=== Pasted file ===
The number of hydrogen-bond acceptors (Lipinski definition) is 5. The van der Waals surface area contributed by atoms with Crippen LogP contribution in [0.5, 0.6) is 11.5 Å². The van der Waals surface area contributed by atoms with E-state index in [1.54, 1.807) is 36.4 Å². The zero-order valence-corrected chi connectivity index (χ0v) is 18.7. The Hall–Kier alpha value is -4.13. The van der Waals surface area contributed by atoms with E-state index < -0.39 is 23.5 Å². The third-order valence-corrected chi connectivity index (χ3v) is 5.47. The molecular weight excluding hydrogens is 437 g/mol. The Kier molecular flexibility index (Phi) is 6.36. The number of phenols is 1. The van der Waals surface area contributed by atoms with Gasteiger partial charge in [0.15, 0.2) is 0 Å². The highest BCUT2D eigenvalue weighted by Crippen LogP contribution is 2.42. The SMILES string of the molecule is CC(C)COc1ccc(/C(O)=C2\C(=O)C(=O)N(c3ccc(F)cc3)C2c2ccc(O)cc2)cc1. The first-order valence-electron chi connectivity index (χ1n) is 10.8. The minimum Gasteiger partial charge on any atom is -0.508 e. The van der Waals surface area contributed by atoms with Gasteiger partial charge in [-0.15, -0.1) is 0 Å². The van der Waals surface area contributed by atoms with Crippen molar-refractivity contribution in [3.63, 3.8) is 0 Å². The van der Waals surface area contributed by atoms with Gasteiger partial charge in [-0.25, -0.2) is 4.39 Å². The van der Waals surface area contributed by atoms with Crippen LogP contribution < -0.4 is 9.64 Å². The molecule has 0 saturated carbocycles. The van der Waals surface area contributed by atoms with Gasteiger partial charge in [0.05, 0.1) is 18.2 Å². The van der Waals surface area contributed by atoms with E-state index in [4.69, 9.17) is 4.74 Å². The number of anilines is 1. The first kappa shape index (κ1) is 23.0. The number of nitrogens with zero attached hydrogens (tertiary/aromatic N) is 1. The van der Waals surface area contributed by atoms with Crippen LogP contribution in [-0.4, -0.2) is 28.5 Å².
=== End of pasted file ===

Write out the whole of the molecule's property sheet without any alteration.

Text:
The number of hydrogen-bond acceptors (Lipinski definition) is 5. The van der Waals surface area contributed by atoms with Crippen LogP contribution in [0.5, 0.6) is 11.5 Å². The van der Waals surface area contributed by atoms with E-state index in [1.54, 1.807) is 36.4 Å². The zero-order valence-corrected chi connectivity index (χ0v) is 18.7. The Hall–Kier alpha value is -4.13. The van der Waals surface area contributed by atoms with E-state index < -0.39 is 23.5 Å². The third-order valence-corrected chi connectivity index (χ3v) is 5.47. The molecular weight excluding hydrogens is 437 g/mol. The Kier molecular flexibility index (Phi) is 6.36. The number of phenols is 1. The van der Waals surface area contributed by atoms with Gasteiger partial charge in [0.15, 0.2) is 0 Å². The highest BCUT2D eigenvalue weighted by Crippen LogP contribution is 2.42. The SMILES string of the molecule is CC(C)COc1ccc(/C(O)=C2\C(=O)C(=O)N(c3ccc(F)cc3)C2c2ccc(O)cc2)cc1. The first-order valence-electron chi connectivity index (χ1n) is 10.8. The minimum Gasteiger partial charge on any atom is -0.508 e. The van der Waals surface area contributed by atoms with Gasteiger partial charge in [-0.15, -0.1) is 0 Å². The van der Waals surface area contributed by atoms with Crippen molar-refractivity contribution in [3.63, 3.8) is 0 Å². The van der Waals surface area contributed by atoms with Gasteiger partial charge in [-0.25, -0.2) is 4.39 Å². The van der Waals surface area contributed by atoms with Crippen LogP contribution < -0.4 is 9.64 Å². The molecule has 0 saturated carbocycles. The van der Waals surface area contributed by atoms with Gasteiger partial charge in [0.05, 0.1) is 18.2 Å². The van der Waals surface area contributed by atoms with E-state index in [4.69, 9.17) is 4.74 Å². The number of anilines is 1. The first kappa shape index (κ1) is 23.0. The number of nitrogens with zero attached hydrogens (tertiary/aromatic N) is 1. The van der Waals surface area contributed by atoms with Crippen LogP contribution in [-0.4, -0.2) is 28.5 Å².